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Mastering The Manoeuvres: Tips And Tricks

January 17, 2024

8 min read

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Sam Plant

Content Writer

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A birds eye view photograph of two cars parked in parking bays

If there's one thing that seems to strike fear into the hearts of learners, it's driving manoeuvres. Whether it's parallel parking or pulling up on the right, each manoeuvre requires a range of skills and the utmost concentration. However, unless you're content to get someone else to park your car for the rest of your life, they're also a vital part of driving. So, how exactly can you go about mastering the driving manoeuvres?

PassMeFast, as usual, is here to help you with all of your driving woes! We've put together the ultimate compilation of tips and tricks that will have you showing off your manoeuvring skills in no time at all!

Before we get into the nitty gritty of it all, we'd just like to tell you that if you're struggling with the manoeuvres, you're not the only one. Even the most experienced drivers out there have trouble with at least one manoeuvre. Rather than avoiding them completely and hoping for the best, however, your best bet is to face them head on.

So, get your notepad out and slowly make your way through our top tips and tricks. It might take a bit of hard work, but it will pay off tenfold in the future!

Know the manoeuvres inside and out

If you're shaky with the manoeuvres, it's likely because you're not completely familiar with them. Sure, you probably know the basics, but it's the intricate details that you need to nail down if you want to master the manoeuvres. With that in mind, we'd recommend that you read up on our in-depth manoeuvre guides. In them, we take you through the exact steps you need to follow in order to complete the manoeuvres successfully. Check them out in the table below!

We've also included our very own PDF guides, so if you're really struggling with the manoeuvres, print them out. You can then take them with you to practise!

Bay parking

One of the most important manoeuvres you'll ever need to learn, bay parking involves the driver either driving into a bay and reversing out, or, reversing into a bay and driving out.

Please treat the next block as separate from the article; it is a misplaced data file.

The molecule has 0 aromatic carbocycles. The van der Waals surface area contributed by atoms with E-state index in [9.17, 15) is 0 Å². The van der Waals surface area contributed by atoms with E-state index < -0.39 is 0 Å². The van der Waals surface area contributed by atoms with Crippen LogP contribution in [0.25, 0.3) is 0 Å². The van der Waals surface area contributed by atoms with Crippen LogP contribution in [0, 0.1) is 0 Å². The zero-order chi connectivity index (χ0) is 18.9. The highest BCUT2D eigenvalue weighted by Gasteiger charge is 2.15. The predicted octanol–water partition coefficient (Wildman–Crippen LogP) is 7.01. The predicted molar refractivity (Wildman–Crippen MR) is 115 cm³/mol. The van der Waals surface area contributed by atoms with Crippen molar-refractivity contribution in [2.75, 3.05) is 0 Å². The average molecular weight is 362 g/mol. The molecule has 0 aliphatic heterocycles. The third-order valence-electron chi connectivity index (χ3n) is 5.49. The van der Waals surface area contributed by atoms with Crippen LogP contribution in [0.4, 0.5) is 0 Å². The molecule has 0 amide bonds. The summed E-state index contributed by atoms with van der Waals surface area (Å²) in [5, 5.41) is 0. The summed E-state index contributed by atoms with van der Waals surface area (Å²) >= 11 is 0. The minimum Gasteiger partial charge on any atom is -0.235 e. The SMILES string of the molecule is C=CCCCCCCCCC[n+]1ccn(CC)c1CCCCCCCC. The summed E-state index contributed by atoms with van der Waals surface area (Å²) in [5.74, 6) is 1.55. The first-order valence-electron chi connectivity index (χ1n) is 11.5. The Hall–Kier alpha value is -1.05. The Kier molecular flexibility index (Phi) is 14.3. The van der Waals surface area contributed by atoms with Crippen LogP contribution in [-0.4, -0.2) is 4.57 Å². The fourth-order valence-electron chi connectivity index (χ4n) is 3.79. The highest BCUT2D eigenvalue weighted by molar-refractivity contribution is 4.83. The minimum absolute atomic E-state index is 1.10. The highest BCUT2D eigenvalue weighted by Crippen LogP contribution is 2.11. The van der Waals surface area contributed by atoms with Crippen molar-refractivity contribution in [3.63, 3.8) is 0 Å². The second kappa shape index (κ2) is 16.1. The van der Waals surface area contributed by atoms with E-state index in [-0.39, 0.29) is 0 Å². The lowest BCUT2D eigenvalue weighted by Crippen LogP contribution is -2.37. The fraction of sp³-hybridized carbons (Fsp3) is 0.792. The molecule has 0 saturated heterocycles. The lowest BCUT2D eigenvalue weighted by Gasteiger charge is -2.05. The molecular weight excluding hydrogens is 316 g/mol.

Parallel parking

If you ever intend to park in front of your house, or on any kind of residential road, you'll need to be able to parallel park. As the name implies, this involves parking your car parallel to the road, typically in a line of other cars.


Pulling up on the right

Introduced in 2017, the pulling up on the right manoeuvre involves the driver parking against the flow of oncoming traffic. Whilst unconventional, it's necessary to know this manoeuvre just in case you can't pull up on the left.


Turn in the road

If the road is too narrow for a U-turn, the turn in the road manoeuvre could very well be your saving grace. This method enables you to manoeuvre your car to face the opposite direction.


Reversing around the corner

As with the turn in the road manoeuvre, reversing around the corner is a way of turning your car around if a U-turn isn't possible. This method involves reversing into a junction in order to switch directions.


Emergency stop

In an emergency, you need to be able to stop your car quickly, without losing control or skidding. You never know what might happen on the road, so it's important that you know how to carry out an emergency stop safely.


Though it might seem over the top and time-consuming to make your way through the steps highlighted in the guides above, do not gloss over them.Rushing through the steps, or skipping them entirely, will only make matters worse. It might seem like an exaggeration, but any mistake you make on the road could be catastrophic.

Watch tutorial videos

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When it comes to learning, everyone is different. Some people will be able to grasp skills quickly after reading how-to guides and other written resources. Others, however, need something slightly more interactive. If our guides haven't done the trick, why not try watching tutorial videos instead?

YouTube has plenty of resources when it comes to learning to drive. There are entire channels dedicated to helping learners, and qualified drivers, get to grips with key skills. Given how challenging the manoeuvres are, there's a trove of handy tutorials available.

Remember MSM

All learner drivers are taught to follow the Mirrors, Signal, Manoeuvre (MSM) routine. Whether you're pulling over, making a right-hand turn, or attempting a manoeuvre, MSM is key. Once you've passed the test, however, it can be easy to slide into bad habits—throwing safety routines to the kerb entirely. This is something that should be avoided.


In case our manoeuvre guides didn't clue you in, one of the biggest components of the manoeuvres is observations. You can't safely carry out any manoeuvre on the road without first checking that it is safe to proceed. Though it's important for all drivers to do this, it's even more vital for learners—if you try a manoeuvre without looking around properly during the test, your examiner will likely give you a major fault.

No matter which manoeuvre you're attempting, you've got to check your mirrors and blindspots before you proceed. You need to be completely aware of other road users at all times. If you have to stop at any point, make sure you do your checks again to make sure nothing has changed in the meantime. You don't want to miss any cyclists or pedestrians coming up from behind.


Accidents happen on the road when miscommunication is involved. If you're attempting any kind of manoeuvre, you need to make other road users aware. If you don't, they might not slow down or stop in time for you to follow through with it. If you're attempting to parallel park, for example, but you don't signal first, the driver behind you might end up crashing into you.